• Interview:Casey Burbach interviews editor John Benson on fanzine Squa Tront's issue #13 (forty years after issue #1 came out) and the EC collections that have been published: "I thought that the color in the latest “EC Archives” series was pretty bad, at least in the book that I saw – not appropriate for comics of that era. . . The Fantagraphics series will be produced with quality and taste, I’m sure. Hopefully, with a different distribution set-up, going into bookstores, they may also reach a new audience."
• Review (audio): The Comic Books are Burning in Hell podcast recently chatted up Johnny Gruelle's Mr. Twee-Deedle edited by Rick Marschall. Around the 38 minute mark is where they predict ". . . it'll wind up a real contender for 2012's 'thru the cracks' award for most sadly obscure release. . ." Let's avoid ANY books falling through the cracks, check out this broadsheet-sized wonder today!
• Review:The Australian checks out Flannery O'Connor: The Cartoons, edited by Kelly Gerald. Owen Heitmann says, "Flannery O'Connor: The Cartoons is primarily of historical interest, documenting the early development of the first postwar female writer to merit inclusion in the Library of America series. Editor Kelly Gerald has taken this archival approach to heart, reproducing apparently every extant example of O'Connor's cartooning, even doodles from later handwritten letters."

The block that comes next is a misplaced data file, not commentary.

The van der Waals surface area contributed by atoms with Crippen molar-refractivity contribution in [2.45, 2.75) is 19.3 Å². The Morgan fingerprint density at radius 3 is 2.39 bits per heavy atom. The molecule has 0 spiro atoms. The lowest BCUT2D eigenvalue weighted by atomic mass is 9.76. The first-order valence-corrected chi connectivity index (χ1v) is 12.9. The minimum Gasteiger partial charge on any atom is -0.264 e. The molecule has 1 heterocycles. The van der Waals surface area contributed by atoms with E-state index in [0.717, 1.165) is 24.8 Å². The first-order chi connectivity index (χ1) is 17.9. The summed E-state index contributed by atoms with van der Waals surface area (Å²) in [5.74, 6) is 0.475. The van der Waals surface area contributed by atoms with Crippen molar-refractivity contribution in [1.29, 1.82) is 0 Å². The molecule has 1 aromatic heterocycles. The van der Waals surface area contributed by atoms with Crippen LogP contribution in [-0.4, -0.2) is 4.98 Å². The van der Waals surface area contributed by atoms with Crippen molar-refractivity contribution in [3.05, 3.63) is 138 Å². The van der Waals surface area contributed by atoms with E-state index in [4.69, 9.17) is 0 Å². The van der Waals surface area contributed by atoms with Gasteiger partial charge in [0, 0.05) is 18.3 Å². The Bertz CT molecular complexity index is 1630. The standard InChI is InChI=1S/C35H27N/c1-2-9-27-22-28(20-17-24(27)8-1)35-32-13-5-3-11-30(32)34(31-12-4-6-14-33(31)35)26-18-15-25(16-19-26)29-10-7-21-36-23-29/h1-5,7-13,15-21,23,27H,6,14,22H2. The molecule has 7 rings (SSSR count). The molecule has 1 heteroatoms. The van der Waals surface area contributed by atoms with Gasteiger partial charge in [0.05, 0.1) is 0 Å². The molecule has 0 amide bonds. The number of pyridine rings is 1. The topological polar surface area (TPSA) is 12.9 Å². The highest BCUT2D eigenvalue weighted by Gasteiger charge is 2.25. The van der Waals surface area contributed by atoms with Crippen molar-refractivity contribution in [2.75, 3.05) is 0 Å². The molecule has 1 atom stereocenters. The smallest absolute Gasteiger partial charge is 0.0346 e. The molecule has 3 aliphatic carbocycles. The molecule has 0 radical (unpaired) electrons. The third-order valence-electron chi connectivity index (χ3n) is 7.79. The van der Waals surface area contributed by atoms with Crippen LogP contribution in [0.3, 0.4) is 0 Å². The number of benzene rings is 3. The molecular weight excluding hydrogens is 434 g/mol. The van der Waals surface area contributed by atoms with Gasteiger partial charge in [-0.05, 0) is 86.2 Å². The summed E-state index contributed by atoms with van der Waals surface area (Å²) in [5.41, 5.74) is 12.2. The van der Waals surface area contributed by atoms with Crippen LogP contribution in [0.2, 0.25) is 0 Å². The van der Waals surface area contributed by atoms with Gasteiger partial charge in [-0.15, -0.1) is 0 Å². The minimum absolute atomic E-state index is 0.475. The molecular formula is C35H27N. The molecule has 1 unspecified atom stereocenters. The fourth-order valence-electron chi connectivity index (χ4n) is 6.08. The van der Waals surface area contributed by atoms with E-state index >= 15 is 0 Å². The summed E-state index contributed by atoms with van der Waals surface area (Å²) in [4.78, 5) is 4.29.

Chris Wright writes: "My second book, and first 'graphic novel' Blacklung, will, if all goes according to plan, be debuting at SPX in September. I didn’t feel like drawing new comics one day, so I drew these promotional poster type things instead." It'd be nice to have some printed copies to give away at our SPX table — I'll see if we can make that happen. In the meantime, you can read a 12-page excerpt and pre-order a copy of the book right here.